Vibrancy. Currently a lot of your personal data is tracked, but it resides in silos and does not interact with other data about you. Most people resist the lure of putting all their information in one place. If there was a universal data repository that consumers had confidence in (i.e. trusted was secure and self-sovereign), data could be used in more varied and rich use cases to benefit everyone's lives. Imagine combining DNA data with location data, income data, and fast food purchases, for example. This would be incredibly powerful in creating the products, services, and cities of the future to benefit everyone. Additionally, and counter-intuitively, the more data you put into this wallet actually makes you more secure, not less. For example, if your self-sovereign identity wallet is tracking your location, associates, and buying habits, the moment you deviate from the pattern, smart algorithms will immediately know your ID has been cloned, hacked, or you have been physically abducted, and will be able to immediately—in real time—alert you and those you trust. (This is despite a blockchain SSID making the first two extremely difficult.)

Why Now?

Identity has transformed from a personal network to documents to digital—and therefore back to network as in social media. Along the way, many companies have tried to solve the “identity problem,” including titans of industry like Facebook, Google, and Microsoft. Strikingly they have

38 Forbes, “The Economics of Trust”, 21


failed. We believe they have failed because each time they have violated the fundamentals of self-sovereign identity. 39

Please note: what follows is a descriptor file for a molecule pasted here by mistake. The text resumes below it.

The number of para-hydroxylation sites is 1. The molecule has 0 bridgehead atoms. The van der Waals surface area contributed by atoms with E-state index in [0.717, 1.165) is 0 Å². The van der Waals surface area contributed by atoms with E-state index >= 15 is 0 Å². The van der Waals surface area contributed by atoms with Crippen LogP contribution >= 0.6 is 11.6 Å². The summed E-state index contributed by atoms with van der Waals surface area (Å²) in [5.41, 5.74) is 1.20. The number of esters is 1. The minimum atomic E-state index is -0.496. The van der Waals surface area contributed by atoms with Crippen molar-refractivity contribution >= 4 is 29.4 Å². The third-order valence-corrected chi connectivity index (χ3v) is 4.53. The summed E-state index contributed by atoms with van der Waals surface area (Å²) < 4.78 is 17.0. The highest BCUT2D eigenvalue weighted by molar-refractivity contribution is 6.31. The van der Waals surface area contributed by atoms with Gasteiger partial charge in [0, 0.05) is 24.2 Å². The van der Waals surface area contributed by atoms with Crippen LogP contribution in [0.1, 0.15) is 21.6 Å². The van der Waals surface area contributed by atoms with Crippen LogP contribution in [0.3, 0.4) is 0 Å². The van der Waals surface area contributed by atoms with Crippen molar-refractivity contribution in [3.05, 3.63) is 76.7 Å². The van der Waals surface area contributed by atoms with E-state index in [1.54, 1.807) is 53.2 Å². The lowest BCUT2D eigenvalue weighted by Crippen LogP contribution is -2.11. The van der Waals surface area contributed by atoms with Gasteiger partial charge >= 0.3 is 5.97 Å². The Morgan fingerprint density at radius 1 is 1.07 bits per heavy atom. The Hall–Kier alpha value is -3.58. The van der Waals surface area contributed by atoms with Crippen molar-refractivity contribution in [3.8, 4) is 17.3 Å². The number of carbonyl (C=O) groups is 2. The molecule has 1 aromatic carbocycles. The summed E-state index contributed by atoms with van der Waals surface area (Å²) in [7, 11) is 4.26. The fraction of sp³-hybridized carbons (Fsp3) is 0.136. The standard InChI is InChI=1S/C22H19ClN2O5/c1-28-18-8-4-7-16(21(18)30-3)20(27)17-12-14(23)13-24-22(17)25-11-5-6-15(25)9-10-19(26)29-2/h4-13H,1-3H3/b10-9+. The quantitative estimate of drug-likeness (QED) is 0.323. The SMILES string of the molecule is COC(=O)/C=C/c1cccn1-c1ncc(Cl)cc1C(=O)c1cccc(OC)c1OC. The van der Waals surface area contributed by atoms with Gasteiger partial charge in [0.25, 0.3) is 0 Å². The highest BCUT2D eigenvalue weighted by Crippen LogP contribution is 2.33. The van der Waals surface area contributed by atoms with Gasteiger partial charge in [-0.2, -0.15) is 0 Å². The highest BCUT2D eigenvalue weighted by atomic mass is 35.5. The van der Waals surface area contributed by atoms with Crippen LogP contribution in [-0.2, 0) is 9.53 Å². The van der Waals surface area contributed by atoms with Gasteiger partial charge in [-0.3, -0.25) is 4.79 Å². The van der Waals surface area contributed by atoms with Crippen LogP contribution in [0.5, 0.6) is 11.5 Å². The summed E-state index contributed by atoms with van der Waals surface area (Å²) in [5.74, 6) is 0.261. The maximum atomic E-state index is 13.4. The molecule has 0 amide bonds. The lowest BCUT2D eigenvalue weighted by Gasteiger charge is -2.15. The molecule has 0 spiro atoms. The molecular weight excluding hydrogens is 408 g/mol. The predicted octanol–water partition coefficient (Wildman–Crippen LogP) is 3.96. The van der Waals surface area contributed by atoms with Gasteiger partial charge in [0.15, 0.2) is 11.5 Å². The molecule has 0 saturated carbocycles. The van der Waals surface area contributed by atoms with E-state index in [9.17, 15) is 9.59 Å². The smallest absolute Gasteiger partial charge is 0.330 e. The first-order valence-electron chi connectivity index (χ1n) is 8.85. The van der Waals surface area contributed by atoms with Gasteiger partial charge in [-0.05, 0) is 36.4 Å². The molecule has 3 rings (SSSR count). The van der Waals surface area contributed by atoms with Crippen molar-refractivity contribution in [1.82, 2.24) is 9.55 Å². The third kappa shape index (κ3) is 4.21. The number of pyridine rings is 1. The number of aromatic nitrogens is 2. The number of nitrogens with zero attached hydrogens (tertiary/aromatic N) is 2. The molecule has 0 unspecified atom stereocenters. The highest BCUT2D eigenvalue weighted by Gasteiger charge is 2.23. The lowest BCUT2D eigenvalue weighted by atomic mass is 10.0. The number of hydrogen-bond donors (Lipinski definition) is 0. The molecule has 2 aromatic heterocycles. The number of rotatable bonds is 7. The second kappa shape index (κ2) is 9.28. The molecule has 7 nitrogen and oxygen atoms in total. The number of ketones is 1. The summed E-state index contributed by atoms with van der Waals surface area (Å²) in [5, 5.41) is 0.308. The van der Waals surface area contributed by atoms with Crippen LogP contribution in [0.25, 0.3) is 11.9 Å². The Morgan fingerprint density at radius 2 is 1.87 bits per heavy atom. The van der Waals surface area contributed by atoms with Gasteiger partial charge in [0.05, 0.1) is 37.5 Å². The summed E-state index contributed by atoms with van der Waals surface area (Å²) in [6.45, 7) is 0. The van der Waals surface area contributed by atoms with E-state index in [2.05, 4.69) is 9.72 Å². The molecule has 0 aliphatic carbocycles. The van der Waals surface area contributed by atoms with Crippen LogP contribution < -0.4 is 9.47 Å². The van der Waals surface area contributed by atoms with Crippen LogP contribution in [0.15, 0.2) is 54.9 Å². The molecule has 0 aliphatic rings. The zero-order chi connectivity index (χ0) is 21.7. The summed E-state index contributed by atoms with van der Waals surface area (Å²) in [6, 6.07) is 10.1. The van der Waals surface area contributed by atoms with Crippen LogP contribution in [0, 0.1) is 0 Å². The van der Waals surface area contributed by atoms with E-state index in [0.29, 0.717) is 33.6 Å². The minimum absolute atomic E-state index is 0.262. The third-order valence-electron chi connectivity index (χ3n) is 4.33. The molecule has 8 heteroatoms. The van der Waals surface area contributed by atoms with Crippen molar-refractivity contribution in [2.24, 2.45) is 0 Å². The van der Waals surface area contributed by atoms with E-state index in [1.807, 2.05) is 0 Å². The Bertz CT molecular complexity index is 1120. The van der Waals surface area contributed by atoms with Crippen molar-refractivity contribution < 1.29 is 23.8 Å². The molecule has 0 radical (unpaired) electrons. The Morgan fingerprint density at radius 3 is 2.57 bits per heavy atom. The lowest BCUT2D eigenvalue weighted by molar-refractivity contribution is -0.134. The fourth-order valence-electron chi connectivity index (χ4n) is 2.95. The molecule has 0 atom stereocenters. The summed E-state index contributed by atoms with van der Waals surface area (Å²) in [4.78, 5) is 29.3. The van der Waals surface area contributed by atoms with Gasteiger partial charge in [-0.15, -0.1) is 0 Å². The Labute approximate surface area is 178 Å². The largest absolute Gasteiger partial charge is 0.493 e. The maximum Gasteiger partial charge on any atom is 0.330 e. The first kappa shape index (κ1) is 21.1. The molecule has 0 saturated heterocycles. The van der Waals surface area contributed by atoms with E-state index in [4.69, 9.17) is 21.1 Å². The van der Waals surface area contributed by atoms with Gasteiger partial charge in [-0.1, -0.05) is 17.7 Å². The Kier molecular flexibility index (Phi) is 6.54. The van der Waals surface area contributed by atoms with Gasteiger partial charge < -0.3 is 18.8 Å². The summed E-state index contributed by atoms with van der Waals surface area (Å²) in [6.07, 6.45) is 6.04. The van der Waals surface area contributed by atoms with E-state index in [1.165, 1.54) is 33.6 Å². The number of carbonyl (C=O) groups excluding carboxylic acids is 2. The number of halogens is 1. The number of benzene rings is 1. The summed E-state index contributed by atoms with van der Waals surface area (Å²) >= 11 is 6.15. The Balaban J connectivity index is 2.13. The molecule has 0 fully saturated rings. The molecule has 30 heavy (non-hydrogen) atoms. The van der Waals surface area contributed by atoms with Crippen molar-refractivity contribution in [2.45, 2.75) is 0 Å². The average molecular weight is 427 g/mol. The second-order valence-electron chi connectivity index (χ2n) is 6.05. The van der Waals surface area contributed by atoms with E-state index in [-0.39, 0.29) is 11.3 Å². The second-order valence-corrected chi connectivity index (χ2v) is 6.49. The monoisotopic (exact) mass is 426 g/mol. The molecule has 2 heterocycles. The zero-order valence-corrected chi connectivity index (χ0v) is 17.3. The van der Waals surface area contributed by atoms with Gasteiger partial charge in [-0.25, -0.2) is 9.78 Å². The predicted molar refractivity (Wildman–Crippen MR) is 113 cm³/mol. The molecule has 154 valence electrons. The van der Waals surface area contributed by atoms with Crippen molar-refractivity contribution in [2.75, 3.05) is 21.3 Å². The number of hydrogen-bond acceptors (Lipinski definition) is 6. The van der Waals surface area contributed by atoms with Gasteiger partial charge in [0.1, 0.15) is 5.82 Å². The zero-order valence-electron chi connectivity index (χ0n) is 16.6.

Microsoft tried with Passport in 1999, Facebook with Connect in 2008. Powerful consortiums also have tried with OpenID (2005), OAuth (2010), and FIDO (2013). Some of these are still in use in specific use cases, but none have become universal.

We believe the central issue of any centralized identity platform is trust. Consumers guard their identities—including the concept of an online identity—fiercely. To provide someone with everything about you, is to give that person complete control over you. No company is that universally loved nor trusted. Any identity platform that does not let you move your identity at will, can turn it off or change the rules at their own pleasure, and has any interest in reading it or selling it, can't be trusted and therefore can't succeed. The question remains in consumers' minds, why is this company collecting my information—for my benefit, or theirs?

A second issue is root identity. We all have multiple identities, i.e. a social network identity or a legal identity (who the government says you are for voting or tax purposes). You can't use your Google+ account to vote, because the government isn't sure who set up the Google account in the first place.

Decentralized, unowned, truly self-sovereign identity, was not technically possible until blockchain, because however good the company, the company were still in charge. In effect they own your digital self.

The Mission

Glyph, at its heart, is not a technology looking for a solution, but has been a mission waiting for technology. Rather than approaching the problem as technologists looking for somewhere to use their invention, we approach the problem as industry experts, using emerging technology to achieve a vision that dates back hundreds of years—that every individual should be in control of their own data, their identity and therefore their destiny. In the next section, we'll talk about how technology allows us to do this now.

 39 Coindesk, “The Path to Self Sovereign Identities”, 22